A hydrophilic polypropylene film with a microreplicated structured surface of adjacent linear V-groove channels embossed in the surface was prepared according to U.S. Pat. No. 5,728,466. The embossed polymer surface included open V-grooves having an isosceles triangular cross section with a base angle (the bottom of the “V”) of approximately 135 degrees and a height of approximately 100 micrometers. A section of film approximately 2×2 cm was adhered to a glass microscope slide using double-sided adhesive tape.
The glass slide was then placed on a flat, level surface at which time 75 microliters of water containing green food coloring (to provide contrast) was pipetted onto the center of the film. The liquid was observed to spread along the V-groove channels until it reached the edge of the film. The sample was tilted approximately 20 degrees. The liquid was observed to migrate along the channels to the “low” side of the film, accumulating at the edge of the film without draining off. As the liquid accumulated, it spread perpendicular to the direction of the V-grooves until it reached the outside edges of the film. Rotating the film 20 degrees off of horizontal in the opposite direction caused the liquid to migrate over the entire surface of the film area until it reached the opposite edge. The film was then rotated to a vertical position (90 degrees off of horizontal), at which time the liquid completely migrated to the bottom edge of the film without draining off.
This example demonstrates uniformity of analyte distribution over a reactant surface using the method of the present invention. Oligonucleotide arrays were prepared on coated heat shrink film as described in Example 1. Briefly, a 25 base oligonucleotide sequence was arrayed on coated heat shrink film in a pattern designed to produce evenly distributed features over the entire surface of the microarray. The pattern included 9 columns and 16 rows of quadruplicate groups of approximately 60 micrometer diameter features spaced 350 micrometers apart. The column and row spacing of the quadruplicate groups was 900 micrometers. The rectangular array (2.8 cm×3.7 cm) was mounted on a glass microscope slide using transfer adhesive.
Hybridizations were performed at a range of volumes using a complementary 25 base target sequence according to the method described in Example 1. The complimentary sequence was labeled with a fluorescent dye (Cy5, Amersham Pharmacia Biotech). Hybridization was performed using 1000 picomolar complimentary target at volumes ranging from 5 to 150 microliters in hybridization buffer (3× SSC, 0.3% SDS, 1 mg/ml Yeast tRNA and 1 mg/ml Poly A) at 50° C. for 18 hours. To prevent evaporation of the target solution, arrays were enclosed in a humidified Petri dish sealed with parafilm. Humidification inside the Petri dish was achieved using a small section of paper towel saturated with water.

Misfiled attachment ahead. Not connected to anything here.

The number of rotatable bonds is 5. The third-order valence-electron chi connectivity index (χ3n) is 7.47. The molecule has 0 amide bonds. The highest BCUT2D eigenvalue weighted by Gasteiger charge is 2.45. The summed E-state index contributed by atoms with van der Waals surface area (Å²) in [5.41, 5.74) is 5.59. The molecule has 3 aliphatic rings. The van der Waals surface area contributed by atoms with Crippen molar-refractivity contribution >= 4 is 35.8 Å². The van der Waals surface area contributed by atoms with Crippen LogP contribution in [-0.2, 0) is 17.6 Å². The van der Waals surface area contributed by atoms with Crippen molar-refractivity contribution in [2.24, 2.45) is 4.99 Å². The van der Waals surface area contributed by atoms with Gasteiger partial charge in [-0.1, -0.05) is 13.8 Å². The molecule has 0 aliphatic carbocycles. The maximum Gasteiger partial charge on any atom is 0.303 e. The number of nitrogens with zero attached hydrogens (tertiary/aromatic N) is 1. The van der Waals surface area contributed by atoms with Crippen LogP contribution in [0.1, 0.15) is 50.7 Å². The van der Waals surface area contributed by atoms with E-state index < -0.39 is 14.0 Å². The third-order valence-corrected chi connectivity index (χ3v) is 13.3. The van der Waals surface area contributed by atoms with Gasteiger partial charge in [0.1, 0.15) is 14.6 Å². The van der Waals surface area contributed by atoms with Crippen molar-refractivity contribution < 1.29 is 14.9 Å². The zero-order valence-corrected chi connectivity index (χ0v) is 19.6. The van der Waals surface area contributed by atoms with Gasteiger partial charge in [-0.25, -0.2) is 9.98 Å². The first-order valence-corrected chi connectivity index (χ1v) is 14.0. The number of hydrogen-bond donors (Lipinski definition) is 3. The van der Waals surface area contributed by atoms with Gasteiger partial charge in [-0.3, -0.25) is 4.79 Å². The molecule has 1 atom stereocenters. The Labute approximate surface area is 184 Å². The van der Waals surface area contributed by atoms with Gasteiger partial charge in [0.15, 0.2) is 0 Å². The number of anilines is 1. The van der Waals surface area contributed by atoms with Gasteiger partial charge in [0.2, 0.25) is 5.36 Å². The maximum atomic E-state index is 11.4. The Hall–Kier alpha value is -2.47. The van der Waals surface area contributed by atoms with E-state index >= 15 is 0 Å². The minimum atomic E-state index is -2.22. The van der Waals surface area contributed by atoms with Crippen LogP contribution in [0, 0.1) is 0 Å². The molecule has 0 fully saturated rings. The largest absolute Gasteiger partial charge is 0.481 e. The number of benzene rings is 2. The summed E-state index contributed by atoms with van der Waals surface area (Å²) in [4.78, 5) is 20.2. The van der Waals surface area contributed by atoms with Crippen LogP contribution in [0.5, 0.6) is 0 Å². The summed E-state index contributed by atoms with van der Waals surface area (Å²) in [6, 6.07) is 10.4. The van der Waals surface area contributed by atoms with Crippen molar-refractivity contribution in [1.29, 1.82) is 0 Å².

The enclosed arrays were placed inside a hybridization oven having a rocker platform cycling at approximately 1 cycle per minute (Robbins Scientific Model 400HI, rocker platform 1040-21-0, Sunnyvale, Calif.). After approximately 18 hours of rocking, arrays were removed and washed for 10 minutes each with 1.1× SSC and 0.03% SDS and 0.06% SSC at 42° C. Arrays were imaged using a microarray scanner using the 635 nm channel (Axon Instruments, Foster City, Calif.). The images were examined for uniformity of fluorescent hybridization signal intensity over the microarray surface using image processing software (GenePix, Axon Instruments, Foster City, Calif.). The following table summarizes the results.
Volume per square
signal across array
Arrays having a uniform distribution of oligonucleotide features across the surface were prepared as described in Example 4. Arrays were hybridized under the conditions described in Example 4 using 100 microliters of complementary fluorescent target (providing a volume per square centimeter of 9.7) at the following target oligonucleotide concentrations: 1, 10, 100, 1000 and 10,000 picomolar. Fluorescence intensity (F635-B635) for each concentration was quantified using GenePix software (Axon Instruments, Foster City, Calif.). The data from this experiment is depicted in the graph of FIG. 14.
The preceding specific embodiments are illustrative of the practice of the invention. This invention may be suitably practiced in the absence of any element or item not specifically described in this document. The complete disclosures of all patents, patent applications, and publications are incorporated into this document by reference as if individually incorporated in total.
Various modifications and alterations of this invention will become apparent to those skilled in the art without departing from the scope of this invention, and it should be understood that this invention is not to be unduly limited to illustrative embodiments set forth herein, but is to be controlled by the limitations set forth in the claims and any equivalents to those limitations.
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|U.S. Classification||436/165, 436/46, 436/86, 436/43, 436/94, 436/44, 422/504|
|Cooperative Classification||B01J2219/00677, Y10T436/112499, B01L2300/0819, B01L3/5088, B01J2219/00527, B01L2300/0636, B01L2200/0642, B01J2219/00639, Y10T436/11, B01J2219/00641, B82Y30/00, B01J2219/00828, B01L2300/089, B01J2219/00889, B01J2219/00783, Y10T436/110833, B01J2219/00637, Y10T436/2575, Y10T436/143333, B01J2219/00833, B01J2219/00831, B01L2400/0457, B01J2219/0061, B01L3/5027, B01J2219/00608|
|European Classification||B82Y30/00, B01L3/5027, B01L3/5088|
|Oct 3, 2002||AS||Assignment|
Owner name: 3M INNOVATIVE PROPERTIES COMPANY, MINNESOTA
Free format text: ASSIGNMENT OF ASSIGNORS INTEREST;ASSIGNORS:HALVERSON, KURT J.;PRABHU, ANILA;BOTZET, STEVEN J.;REEL/FRAME:013370/0446
Effective date: 20021003
|Jan 15, 2008||CC||Certificate of correction|
|Jan 5, 2009||FPAY||Fee payment|
Year of fee payment: 4
|Dec 5, 2012||FPAY||Fee payment|
Year of fee payment: 8